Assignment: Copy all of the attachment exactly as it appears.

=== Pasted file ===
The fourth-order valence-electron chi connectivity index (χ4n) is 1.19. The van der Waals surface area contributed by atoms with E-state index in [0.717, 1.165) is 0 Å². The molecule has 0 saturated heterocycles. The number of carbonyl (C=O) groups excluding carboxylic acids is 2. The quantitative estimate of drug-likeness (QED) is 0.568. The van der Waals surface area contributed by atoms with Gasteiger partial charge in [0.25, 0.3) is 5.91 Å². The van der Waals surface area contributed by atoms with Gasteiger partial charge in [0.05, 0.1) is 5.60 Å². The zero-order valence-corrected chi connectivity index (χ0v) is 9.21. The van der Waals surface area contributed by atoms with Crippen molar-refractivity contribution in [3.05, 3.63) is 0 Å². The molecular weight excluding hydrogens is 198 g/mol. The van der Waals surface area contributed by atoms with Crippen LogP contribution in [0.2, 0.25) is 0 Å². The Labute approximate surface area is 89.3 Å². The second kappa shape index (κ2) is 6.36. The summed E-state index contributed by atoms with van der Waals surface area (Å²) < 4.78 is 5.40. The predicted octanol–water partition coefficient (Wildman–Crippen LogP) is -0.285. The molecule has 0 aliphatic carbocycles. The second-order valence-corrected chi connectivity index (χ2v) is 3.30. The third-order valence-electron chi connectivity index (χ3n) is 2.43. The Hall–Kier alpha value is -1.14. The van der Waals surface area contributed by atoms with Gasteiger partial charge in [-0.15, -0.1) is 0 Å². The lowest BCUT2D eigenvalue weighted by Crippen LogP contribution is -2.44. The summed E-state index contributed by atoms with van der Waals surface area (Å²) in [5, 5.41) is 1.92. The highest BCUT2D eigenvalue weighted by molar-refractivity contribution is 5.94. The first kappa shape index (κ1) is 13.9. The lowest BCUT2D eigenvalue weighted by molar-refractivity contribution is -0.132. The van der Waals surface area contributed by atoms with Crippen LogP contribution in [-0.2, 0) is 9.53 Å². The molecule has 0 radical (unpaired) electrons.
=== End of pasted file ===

The fourth-order valence-electron chi connectivity index (χ4n) is 1.19. The van der Waals surface area contributed by atoms with E-state index in [0.717, 1.165) is 0 Å². The molecule has 0 saturated heterocycles. The number of carbonyl (C=O) groups excluding carboxylic acids is 2. The quantitative estimate of drug-likeness (QED) is 0.568. The van der Waals surface area contributed by atoms with Gasteiger partial charge in [0.25, 0.3) is 5.91 Å². The van der Waals surface area contributed by atoms with Gasteiger partial charge in [0.05, 0.1) is 5.60 Å². The zero-order valence-corrected chi connectivity index (χ0v) is 9.21. The van der Waals surface area contributed by atoms with Crippen molar-refractivity contribution in [3.05, 3.63) is 0 Å². The molecular weight excluding hydrogens is 198 g/mol. The van der Waals surface area contributed by atoms with Crippen LogP contribution in [0.2, 0.25) is 0 Å². The Labute approximate surface area is 89.3 Å². The second kappa shape index (κ2) is 6.36. The summed E-state index contributed by atoms with van der Waals surface area (Å²) < 4.78 is 5.40. The predicted octanol–water partition coefficient (Wildman–Crippen LogP) is -0.285. The molecule has 0 aliphatic carbocycles. The second-order valence-corrected chi connectivity index (χ2v) is 3.30. The third-order valence-electron chi connectivity index (χ3n) is 2.43. The Hall–Kier alpha value is -1.14. The van der Waals surface area contributed by atoms with Gasteiger partial charge in [-0.15, -0.1) is 0 Å². The lowest BCUT2D eigenvalue weighted by Crippen LogP contribution is -2.44. The summed E-state index contributed by atoms with van der Waals surface area (Å²) in [5, 5.41) is 1.92. The highest BCUT2D eigenvalue weighted by molar-refractivity contribution is 5.94. The first kappa shape index (κ1) is 13.9. The lowest BCUT2D eigenvalue weighted by molar-refractivity contribution is -0.132. The van der Waals surface area contributed by atoms with Crippen LogP contribution in [-0.2, 0) is 9.53 Å². The molecule has 0 radical (unpaired) electrons.